Kerguelen Shag
Leucocarbo verrucosus

Suliformes Order – Phalacrocoracidae Family

The Kerguelen Shag is often considered a subspecies of the Imperial Shag (Leucocarbo atriceps), but it differs by its small size and shorter bill, more rounded wings, all black upperparts (with no white on wings or back), dull brownish legs and feet and bluish-grey eyering.
It is endemic to Kerguelen Islands in S Indian Ocean. It breeds in colonies along the coasts of some islands of the archipelago, and forages in open inshore waters.
The Kerguelen Shag is not globally threatened but it has fairly small breeding range.

Length: 65 cm
Wingspan: 110 cm
Weight: 1700-2240 g

The Kerguelen Shag adult has black head, hindneck, upperparts (including wings and tail) and outer part of the thighs, with blue gloss becoming mostly bronzy green on scapulars and upperwing.
The underparts are white, including chin, throat, lower cheeks and neck sides. The underwing is blackish with brownish wash.
On the head, we can see a long, erectile black crest formed by several up curved feathers on crown. The head is black from crown to malar area, with greenish-blue gloss.

During the breeding season, there are some white filoplumes above and behind the eye. The crest is usually lost as the breeding season progresses, like the filoplumes. The plumage becomes duller too.
We can see conspicuous warty yellow caruncles on the sides of the forehead. Gape, base of mandibles and gular pouch are dark brown, and the bare skin is densely covered with numerous tiny yellow tubercles.
The eyes are dark brown, surrounded by broad, blue eyering. The bill is dark grey with brown tinge and paler at tip. Legs and webbed feet are pink with dark areas on joints and webs.  

Outside the breeding season, the caruncles become smaller and dull orange-buff, and the eyering is duller. The facial skin is paler and duller.    
Male and female are similar. The Kerguelen Shag resembles other “blue-eyed” shags but it is smaller.  

The juvenile has dark brown upperparts and a variable amount of dark brown on the underparts. The eyes are brown. The caruncles are absent. The facial skin is dull and legs and feet are brownish.
The immature has more glossy plumage and gradually acquires the white underparts.

The Kerguelen Shag is endemic to the Kerguelen Islands in S Indian Ocean, one of the most remote areas on Earth. It nests on the main island of the archipelago (Grande Terre), on some offshore islands and on islands in the Golfe du Morbihan (Kerguelen), on the E coast of Grande Terre.

The Kerguelen Shag nests on exposed stretches along the coasts, but also in more sheltered areas. It forages at sea throughout the islands of the archipelago, often in bays or inlets, usually within six kilometres of the shore. During summer, if feeds among kelp.

The Kerguelen Shag male is more vocal than the female, and usually makes croaking, groaning and growling. The female produces softer hissing sounds.

The Kerguelen Shag feeds on fish and aquatic invertebrates such as echinoderms, crustaceans and marine worms. Like all Phalacrocoracidae, it feeds mainly by pursuit-diving underwater.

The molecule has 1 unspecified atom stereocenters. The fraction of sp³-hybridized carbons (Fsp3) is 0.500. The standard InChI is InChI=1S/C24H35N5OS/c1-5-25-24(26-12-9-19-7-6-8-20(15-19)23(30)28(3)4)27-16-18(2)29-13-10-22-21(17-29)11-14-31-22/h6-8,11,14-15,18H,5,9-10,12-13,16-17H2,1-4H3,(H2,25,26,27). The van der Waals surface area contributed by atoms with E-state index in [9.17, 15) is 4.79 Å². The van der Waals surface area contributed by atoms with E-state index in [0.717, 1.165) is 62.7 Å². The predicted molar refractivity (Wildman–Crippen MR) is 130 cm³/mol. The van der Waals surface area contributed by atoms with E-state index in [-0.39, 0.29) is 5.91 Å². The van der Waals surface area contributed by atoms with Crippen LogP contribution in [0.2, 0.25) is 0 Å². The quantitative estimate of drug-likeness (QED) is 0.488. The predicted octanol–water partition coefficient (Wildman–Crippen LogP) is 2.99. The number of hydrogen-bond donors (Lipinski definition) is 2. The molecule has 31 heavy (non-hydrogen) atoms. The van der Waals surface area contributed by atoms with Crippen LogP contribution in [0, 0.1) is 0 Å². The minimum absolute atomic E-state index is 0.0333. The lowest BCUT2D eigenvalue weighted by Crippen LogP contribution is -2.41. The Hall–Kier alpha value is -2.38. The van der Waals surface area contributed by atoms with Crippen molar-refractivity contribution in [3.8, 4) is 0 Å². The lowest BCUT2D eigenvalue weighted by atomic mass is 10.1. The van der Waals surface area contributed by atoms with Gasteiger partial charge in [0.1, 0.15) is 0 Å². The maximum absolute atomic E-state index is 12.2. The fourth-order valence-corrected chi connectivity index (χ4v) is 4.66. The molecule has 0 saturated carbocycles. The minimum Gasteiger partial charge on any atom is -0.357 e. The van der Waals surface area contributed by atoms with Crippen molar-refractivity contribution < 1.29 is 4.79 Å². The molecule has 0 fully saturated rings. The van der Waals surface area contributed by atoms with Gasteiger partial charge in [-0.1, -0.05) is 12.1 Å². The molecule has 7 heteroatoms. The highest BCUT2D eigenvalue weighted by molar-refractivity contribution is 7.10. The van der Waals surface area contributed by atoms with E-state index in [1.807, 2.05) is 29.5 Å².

During the breeding season, it usually forages alone, but outside this period, they feed in large flocks, forming linear flocks of several hundred individuals.
Some of them feed on introduced brown trout (Salmo trutta) and brook char (Salvelinus fontinalis) in freshwater lakes on Kerguelen.  

The Kerguelen Shag breeds in colonies of 30 to 400 pairs, depending on the island. The male performs the typical courtship displays such as “Gargling”. It throws its head back until the nape touches the rump, while the bill is wide open. This display is accompanied by calls. Both adults share the nesting duties. They are monogamous.

The Kerguelen Shag is sedentary and only disperses throughout the islands of the archipelago after the breeding season. Some immature birds are recorded up to 80 kilometres from the islands, over the continental shelf. But most colonies are often occupied year-round.  
The Kerguelen Shag has powerful flight with regular, continuous wingbeats, sometimes interspersed with glides.

The egg laying period varies depending on the colony. It usually occurs between September and January, with peak in October/November. The colonies may include 30 to 400 pairs, and they are sometimes established close to penguin colonies.
The nest is a truncated cone made with grass and seaweeds, cemented together with mud and guano. It is generally built on cliff ledge or in rock crevice. It can be reused in several following years if not destroyed.

The female lays 2-4 eggs and both adults share the incubation during about one month. At hatching, the chicks are naked, but a dark brown down growths very soon.  
They are preyed upon by skuas, gulls and sheathbills, in spite of heavy protection by their parents.  

The Kerguelen Shag is considered fairly abundant throughout its restricted range. It is not globally threated outside the natural predation.
The population is estimated at 12,000 pairs and appears to be stable.
The Kerguelen Shag is currently evaluated as Least Concern.

Fr: Cormoran des Kerguelen
Ang: Kerguelen Shag
All: Kerguelenscharb
Esp: Cormorán de las Kerguelen
Ita: Cormorano delle Kerguelen
Nd: Kerguelenaalscholver
Sd: kerguelenskarv

Text by Nicole Bouglouan


HANDBOOK OF THE BIRDS OF THE WORLD vol 1 by Josep del Hoyo-Andrew Elliot-Jordi Sargatal - Lynx Edicions - ISBN: 8487334105

A Complete Guide to Antarctic Wildlife by Hadoram Shirihai and Illustrated by Brett Jarrett - Edited by Guy M. Kirwan - ALUL.A Press Oy, Finland - ISBN 9519894705

Avibase (Denis Lepage)

BirdLife International

HBW Alive

Wikipedia, the free encyclopaedia

Freshwater fishing in seabirds from the sub-Antarctic Kerguelen Islands


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